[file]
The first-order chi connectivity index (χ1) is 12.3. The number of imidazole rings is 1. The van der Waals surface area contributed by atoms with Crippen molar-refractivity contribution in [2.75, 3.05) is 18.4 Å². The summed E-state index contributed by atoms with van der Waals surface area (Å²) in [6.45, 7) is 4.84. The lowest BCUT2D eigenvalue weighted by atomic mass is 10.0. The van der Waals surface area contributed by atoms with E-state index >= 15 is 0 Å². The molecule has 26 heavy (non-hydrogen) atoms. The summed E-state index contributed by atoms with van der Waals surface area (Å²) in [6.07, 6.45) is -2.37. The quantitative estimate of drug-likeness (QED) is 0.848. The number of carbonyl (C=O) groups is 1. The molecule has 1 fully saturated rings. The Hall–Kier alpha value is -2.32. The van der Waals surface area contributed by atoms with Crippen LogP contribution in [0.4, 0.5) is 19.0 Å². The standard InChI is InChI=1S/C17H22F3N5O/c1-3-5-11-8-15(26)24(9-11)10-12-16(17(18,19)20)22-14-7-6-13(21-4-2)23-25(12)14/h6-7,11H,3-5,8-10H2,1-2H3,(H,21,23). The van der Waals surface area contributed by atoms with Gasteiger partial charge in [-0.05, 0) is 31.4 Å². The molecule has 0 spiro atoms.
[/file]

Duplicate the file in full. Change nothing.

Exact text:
The first-order chi connectivity index (χ1) is 12.3. The number of imidazole rings is 1. The van der Waals surface area contributed by atoms with Crippen molar-refractivity contribution in [2.75, 3.05) is 18.4 Å². The summed E-state index contributed by atoms with van der Waals surface area (Å²) in [6.45, 7) is 4.84. The lowest BCUT2D eigenvalue weighted by atomic mass is 10.0. The van der Waals surface area contributed by atoms with E-state index >= 15 is 0 Å². The molecule has 26 heavy (non-hydrogen) atoms. The summed E-state index contributed by atoms with van der Waals surface area (Å²) in [6.07, 6.45) is -2.37. The quantitative estimate of drug-likeness (QED) is 0.848. The number of carbonyl (C=O) groups is 1. The molecule has 1 fully saturated rings. The Hall–Kier alpha value is -2.32. The van der Waals surface area contributed by atoms with Crippen LogP contribution in [0.4, 0.5) is 19.0 Å². The standard InChI is InChI=1S/C17H22F3N5O/c1-3-5-11-8-15(26)24(9-11)10-12-16(17(18,19)20)22-14-7-6-13(21-4-2)23-25(12)14/h6-7,11H,3-5,8-10H2,1-2H3,(H,21,23). The van der Waals surface area contributed by atoms with Gasteiger partial charge in [-0.05, 0) is 31.4 Å². The molecule has 0 spiro atoms.